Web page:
Information in English

 
The Challenge
The Norwegian Randonneur series (Norsk Randonneur) was released early spring of 2020. The series consists of 5 different permanent rides scattered across the rugged Norwegian terrain and represents a challenge for any randonneur willing to take it on. The rides represents different parts of Norway, they are chosen due to their “scenic-ness” and consists of 3 different World Heritage Sites and beautiful sceneries. You know… the Fjords…

The Rules
The 5 different rides are all connected to brevet or Audax cycling and the rider will probably recognize how it is being organized. The distances are familiar as the series consists of a 200km, a 300km, a 400km a 600km and a 1000km. They all follow the rules and regulations of the Audax Club Parisien (ACP) apart from some minor changes due to the fact that these are permanents and not brevets.

  • They cannot be used as a part of any medal from the ACP.
  • The starting time is flexible, but we do follow the regulations for opening and closing hours of the checkpoints given by the ACP. You will find the schedule and checkpoints at the Norwegian sites describing the different permanents. The schedule is marked at each ride by STP (starting time) + the number of hours you have in order to be there. (If you start at midnight 00:00 and has 6 hours 23 minutes to reach the checkpoint this is marked by “STP + 06:23”). It is the rider who is asked to complete the card based on the chosen starting time. The opening and closing hours of the checkpoints are more for a reminder for the rider how you are doing compared to the finishing time. The finishing time is not flexible and has to be respected. This however means the rider has the choice of planning sleep and stops as he or she wishes as long as the distance is covered within the given time.
  • There will be a medal for the completed series, not for the individual rides.
  • It is not possible to choose to ride one or more of the 5 distances more than once at the expense of one of the other. All 5 distances must be covered to obtain the Norwegian Randonneur medal. If a rider wishes to ride one or a couple of them without completing the Norwegian Randonneur Series, it is of course okay, but the rider must register his interest for the permanent in advance to Randonneurs Norge for it to be counted as a part of the series. Please contact sekretar(at)randonneurs.no if you wish to do so.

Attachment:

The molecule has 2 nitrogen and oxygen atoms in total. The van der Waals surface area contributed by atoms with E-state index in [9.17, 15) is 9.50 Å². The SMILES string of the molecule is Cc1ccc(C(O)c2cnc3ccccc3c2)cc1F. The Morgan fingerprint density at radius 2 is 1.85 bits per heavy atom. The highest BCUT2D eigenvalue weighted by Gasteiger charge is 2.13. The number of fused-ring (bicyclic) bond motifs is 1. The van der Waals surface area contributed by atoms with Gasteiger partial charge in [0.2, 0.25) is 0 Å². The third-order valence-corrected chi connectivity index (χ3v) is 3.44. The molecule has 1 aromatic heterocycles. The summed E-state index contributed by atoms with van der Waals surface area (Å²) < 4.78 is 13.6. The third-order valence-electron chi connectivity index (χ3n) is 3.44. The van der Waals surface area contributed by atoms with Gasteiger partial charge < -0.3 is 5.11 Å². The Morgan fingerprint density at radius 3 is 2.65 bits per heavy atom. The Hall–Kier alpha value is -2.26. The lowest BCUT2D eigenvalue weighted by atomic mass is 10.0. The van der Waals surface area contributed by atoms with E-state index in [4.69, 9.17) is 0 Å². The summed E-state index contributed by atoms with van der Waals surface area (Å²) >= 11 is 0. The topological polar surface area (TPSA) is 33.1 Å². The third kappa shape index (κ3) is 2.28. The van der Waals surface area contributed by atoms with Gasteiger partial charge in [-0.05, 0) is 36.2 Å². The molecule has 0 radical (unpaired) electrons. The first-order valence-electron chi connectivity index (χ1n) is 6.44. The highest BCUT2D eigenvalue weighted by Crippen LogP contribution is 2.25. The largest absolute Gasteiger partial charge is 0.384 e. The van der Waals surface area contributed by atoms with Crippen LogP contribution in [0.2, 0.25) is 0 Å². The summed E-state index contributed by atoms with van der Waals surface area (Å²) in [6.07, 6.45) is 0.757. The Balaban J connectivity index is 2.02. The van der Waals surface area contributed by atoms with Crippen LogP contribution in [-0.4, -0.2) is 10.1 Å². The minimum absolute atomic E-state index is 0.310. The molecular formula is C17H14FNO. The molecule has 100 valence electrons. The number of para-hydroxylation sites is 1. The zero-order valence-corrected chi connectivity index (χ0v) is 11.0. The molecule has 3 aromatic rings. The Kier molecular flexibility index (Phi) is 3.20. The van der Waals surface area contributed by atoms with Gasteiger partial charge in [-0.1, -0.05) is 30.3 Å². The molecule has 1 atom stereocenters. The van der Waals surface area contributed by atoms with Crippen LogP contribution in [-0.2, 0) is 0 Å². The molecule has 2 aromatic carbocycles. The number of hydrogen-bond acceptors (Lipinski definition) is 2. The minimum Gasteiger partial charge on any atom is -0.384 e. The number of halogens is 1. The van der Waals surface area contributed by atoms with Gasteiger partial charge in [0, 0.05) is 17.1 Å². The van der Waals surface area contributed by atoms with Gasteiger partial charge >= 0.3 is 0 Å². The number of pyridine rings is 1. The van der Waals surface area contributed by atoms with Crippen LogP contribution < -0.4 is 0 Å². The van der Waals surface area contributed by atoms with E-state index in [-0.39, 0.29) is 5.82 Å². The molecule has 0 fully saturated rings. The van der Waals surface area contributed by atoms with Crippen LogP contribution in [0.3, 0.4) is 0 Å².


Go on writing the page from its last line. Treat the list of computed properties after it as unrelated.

• The rider can finish the series in any order he or she wants as long as it is completed within a span of maximum 5 – five – years. If you start your first permanent in the year 2020, you will have to complete the series by the year 2024. It also means you could do all five in one year if you want to. 
  • The rides are 2-way rides, meaning it is possible to ride in the direction the rider wants to do it.
  • The fee is the same as for our regular brevets. As of 2020, that means NOK 100 for non-members of Randonneurs Norge and NOK 50 for members.

The Rides

200km Permanent
The ride takes place in the historic region of Trøndelag. This was one of the strongholds in Norway of the powerful Norwegian Viking kings a thousand years ago. This ride can also be thought of as the “Heaven and Hell-tour” as the rider might start at a place actually called “Hell” (just google it if you do not believe us!). We could not resist starting the ride at the train station where you will find a sign saying “gods ekspedisjon”. The ride then continue through the historic city of Trondheim, the third largest city in Norway, then crossing the Trondheim fjord by ferry. The rider then continues the circle around the fjord back to the historic site of Stiklestad where it is said Christianity was brought to our country. Therefore, the rider can go from “Gods expedition in Hell” to Stiklestad. If you choose to go the other way and end up in Hell, well that’s your choice…

The ride is in itself no hellish experience as it is mostly quite flat compared to Norwegian standards. If you look at the weather, you can probably expect all kinds within a day, rain, sun, wind and fog.

300km Permanent
The ride is relatively short, but a tough one, rewarded with some breathtaking experiences. You go from the coastal town of Ålesund to the world heritage site of Geiranger, do the Trollstigen road and the Atlantic Ocean Road between Molde and Kristiansund.

If you found the 200km flat, you will probably find this one a little bit… hilly.